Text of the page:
Neema Begum is Assistant Professor in British Politics in the School of Politics and International Relations at the University of Nottingham. Neema is a political scientist researching ethnic minority voting behaviour, political participation and representation. Neema currently co-convenes the Political Studies Association (PSA) Race, Migration and Intersectionality specialist group.
Neema was previously a Postdoctoral Research Associate at the Centre on the Dynamics of Ethnicity (CoDE) working on Politics, Representation and Ethnic Minorities. This project examined:
- experiences of ethnic minority people in local and national politics
- distinct voting patterns and party allegiances of ethnic minority people
- interaction of class, gender, religion and region in ethnic minority political behaviour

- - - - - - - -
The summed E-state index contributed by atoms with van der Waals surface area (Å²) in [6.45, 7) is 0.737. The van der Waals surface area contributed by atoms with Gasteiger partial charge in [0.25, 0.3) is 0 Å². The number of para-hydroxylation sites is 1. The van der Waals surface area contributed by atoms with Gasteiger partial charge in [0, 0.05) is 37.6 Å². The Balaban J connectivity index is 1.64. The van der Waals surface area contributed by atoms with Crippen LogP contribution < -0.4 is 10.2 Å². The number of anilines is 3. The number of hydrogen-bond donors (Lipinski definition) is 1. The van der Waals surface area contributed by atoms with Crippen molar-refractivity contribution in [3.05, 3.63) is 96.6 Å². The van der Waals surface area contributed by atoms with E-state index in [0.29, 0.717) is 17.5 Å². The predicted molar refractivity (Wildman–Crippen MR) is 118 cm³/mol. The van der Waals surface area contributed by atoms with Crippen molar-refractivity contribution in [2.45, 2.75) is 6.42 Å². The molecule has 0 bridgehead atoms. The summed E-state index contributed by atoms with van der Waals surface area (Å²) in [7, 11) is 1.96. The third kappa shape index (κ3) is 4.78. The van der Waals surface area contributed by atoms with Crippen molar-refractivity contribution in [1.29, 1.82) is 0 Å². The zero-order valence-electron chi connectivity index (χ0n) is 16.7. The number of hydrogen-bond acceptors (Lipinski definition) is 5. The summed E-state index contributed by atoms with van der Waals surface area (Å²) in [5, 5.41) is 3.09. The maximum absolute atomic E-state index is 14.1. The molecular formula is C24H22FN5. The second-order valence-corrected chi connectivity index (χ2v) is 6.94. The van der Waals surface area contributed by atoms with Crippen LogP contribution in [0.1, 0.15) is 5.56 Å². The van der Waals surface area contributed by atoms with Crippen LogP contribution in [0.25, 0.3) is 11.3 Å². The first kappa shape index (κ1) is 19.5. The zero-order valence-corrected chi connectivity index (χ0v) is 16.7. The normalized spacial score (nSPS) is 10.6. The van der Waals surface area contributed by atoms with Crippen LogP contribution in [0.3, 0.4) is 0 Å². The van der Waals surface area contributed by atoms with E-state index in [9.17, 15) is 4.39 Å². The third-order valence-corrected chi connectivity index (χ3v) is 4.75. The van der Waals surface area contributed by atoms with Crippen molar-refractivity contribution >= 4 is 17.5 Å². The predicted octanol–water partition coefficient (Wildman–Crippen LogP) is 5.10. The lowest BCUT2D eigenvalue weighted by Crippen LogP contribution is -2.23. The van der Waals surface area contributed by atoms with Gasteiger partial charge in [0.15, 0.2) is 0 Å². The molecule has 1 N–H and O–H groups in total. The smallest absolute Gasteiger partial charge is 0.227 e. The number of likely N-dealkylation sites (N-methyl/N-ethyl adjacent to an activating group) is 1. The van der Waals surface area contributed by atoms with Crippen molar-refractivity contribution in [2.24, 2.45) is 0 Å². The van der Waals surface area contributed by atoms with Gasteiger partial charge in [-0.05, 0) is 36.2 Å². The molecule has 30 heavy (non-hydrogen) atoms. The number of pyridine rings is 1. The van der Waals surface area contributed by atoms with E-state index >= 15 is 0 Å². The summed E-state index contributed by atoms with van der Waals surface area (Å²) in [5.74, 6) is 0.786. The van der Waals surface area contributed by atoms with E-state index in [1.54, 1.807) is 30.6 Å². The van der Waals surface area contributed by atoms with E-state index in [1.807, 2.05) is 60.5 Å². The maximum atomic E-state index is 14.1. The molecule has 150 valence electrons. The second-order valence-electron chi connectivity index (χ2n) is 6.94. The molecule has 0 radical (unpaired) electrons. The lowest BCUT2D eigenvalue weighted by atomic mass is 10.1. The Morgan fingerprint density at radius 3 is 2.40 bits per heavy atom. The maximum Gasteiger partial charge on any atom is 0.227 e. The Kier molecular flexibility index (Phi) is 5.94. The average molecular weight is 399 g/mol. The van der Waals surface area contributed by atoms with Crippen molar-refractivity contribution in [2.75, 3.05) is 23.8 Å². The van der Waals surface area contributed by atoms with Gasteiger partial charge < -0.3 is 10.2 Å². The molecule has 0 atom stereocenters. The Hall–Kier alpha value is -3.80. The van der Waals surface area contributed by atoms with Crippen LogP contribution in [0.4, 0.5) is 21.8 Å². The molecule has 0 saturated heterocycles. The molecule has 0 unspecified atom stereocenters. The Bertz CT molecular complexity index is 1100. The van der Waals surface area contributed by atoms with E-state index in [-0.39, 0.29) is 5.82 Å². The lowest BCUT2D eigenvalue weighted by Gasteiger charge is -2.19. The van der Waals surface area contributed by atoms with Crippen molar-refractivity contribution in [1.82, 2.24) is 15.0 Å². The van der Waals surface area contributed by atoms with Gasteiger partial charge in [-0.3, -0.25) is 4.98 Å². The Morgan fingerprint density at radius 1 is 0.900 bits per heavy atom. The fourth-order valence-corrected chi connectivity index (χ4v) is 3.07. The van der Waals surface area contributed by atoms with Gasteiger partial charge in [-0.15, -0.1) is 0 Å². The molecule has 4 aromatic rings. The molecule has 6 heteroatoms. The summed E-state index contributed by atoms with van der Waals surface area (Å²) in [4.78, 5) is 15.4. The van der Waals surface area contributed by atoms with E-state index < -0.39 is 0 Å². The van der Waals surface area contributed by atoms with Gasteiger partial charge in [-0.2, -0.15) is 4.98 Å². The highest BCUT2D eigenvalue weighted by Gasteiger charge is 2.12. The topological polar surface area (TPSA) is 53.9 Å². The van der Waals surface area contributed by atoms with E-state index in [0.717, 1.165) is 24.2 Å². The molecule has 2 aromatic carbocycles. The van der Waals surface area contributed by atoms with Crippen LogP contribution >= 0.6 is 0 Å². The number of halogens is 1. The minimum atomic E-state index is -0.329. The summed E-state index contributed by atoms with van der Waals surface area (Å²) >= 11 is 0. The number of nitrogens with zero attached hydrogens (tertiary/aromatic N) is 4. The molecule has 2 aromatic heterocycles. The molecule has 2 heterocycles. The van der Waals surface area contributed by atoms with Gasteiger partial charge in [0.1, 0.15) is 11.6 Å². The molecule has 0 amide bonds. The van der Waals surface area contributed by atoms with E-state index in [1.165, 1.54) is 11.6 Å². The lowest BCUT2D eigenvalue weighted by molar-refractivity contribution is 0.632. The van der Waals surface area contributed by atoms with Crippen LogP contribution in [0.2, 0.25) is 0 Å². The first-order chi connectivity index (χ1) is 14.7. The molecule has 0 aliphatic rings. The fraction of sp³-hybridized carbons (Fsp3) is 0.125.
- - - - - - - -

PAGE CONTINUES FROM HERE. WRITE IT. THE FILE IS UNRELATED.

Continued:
As a member of CoDE, Neema has also worked on the Evidence for Equality National Survey (EVENS) on ethnic minority experiences of the Coronavirus pandemic.
Neema's PhD at the University of Bristol investigated Race and Identity in Voting in the 2016 EU Referendum. This thesis operationalised an intersectional feminist approach, using qualitative and quantitative methodology, to examine the interaction of ethnicity, class and gender in influencing voting in the Referendum.
Neema has previously taught at the University of Bristol and University of Manchester in Political Science and Comparative Politics and worked as a demonstrator for Introduction to Quantitative Analysis. Neema has served as Treasurer of the Political Studies Association Early Career Network and Assistant Book Review Editor for the journal Sociology of Race and Ethnicity. She has also worked as Research Assistant on the ESRC-funded project #BristolBrexit - A City Responds to Brexit. Neema has carried out a PhD placement at the British Library working on the 2015 General Election and 2016 EU Referendum Web Archives.
- Ethnic minority political behaviour
- British politics
- Race and Racism
- British Politics
- Race and racism
- Political attitudes and participation
- Comparative Politics
- Quantitative Methods
- Qualitative Methods